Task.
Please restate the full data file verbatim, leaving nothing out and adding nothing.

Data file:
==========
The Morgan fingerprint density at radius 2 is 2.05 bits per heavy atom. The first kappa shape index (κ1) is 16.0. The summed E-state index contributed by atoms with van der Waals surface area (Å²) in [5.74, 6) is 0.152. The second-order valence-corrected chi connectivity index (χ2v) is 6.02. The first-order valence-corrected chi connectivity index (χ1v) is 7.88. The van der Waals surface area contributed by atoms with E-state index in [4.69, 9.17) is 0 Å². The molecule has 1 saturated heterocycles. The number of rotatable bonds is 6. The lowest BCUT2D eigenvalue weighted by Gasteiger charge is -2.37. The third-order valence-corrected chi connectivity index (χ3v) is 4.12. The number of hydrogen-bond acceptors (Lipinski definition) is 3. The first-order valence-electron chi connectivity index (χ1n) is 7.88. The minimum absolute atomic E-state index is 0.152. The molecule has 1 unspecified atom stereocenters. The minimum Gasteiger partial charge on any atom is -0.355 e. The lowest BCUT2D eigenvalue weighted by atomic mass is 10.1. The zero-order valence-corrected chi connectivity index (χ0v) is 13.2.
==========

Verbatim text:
The Morgan fingerprint density at radius 2 is 2.05 bits per heavy atom. The first kappa shape index (κ1) is 16.0. The summed E-state index contributed by atoms with van der Waals surface area (Å²) in [5.74, 6) is 0.152. The second-order valence-corrected chi connectivity index (χ2v) is 6.02. The first-order valence-corrected chi connectivity index (χ1v) is 7.88. The van der Waals surface area contributed by atoms with E-state index in [4.69, 9.17) is 0 Å². The molecule has 1 saturated heterocycles. The number of rotatable bonds is 6. The lowest BCUT2D eigenvalue weighted by Gasteiger charge is -2.37. The third-order valence-corrected chi connectivity index (χ3v) is 4.12. The number of hydrogen-bond acceptors (Lipinski definition) is 3. The first-order valence-electron chi connectivity index (χ1n) is 7.88. The minimum absolute atomic E-state index is 0.152. The molecule has 1 unspecified atom stereocenters. The minimum Gasteiger partial charge on any atom is -0.355 e. The lowest BCUT2D eigenvalue weighted by atomic mass is 10.1. The zero-order valence-corrected chi connectivity index (χ0v) is 13.2.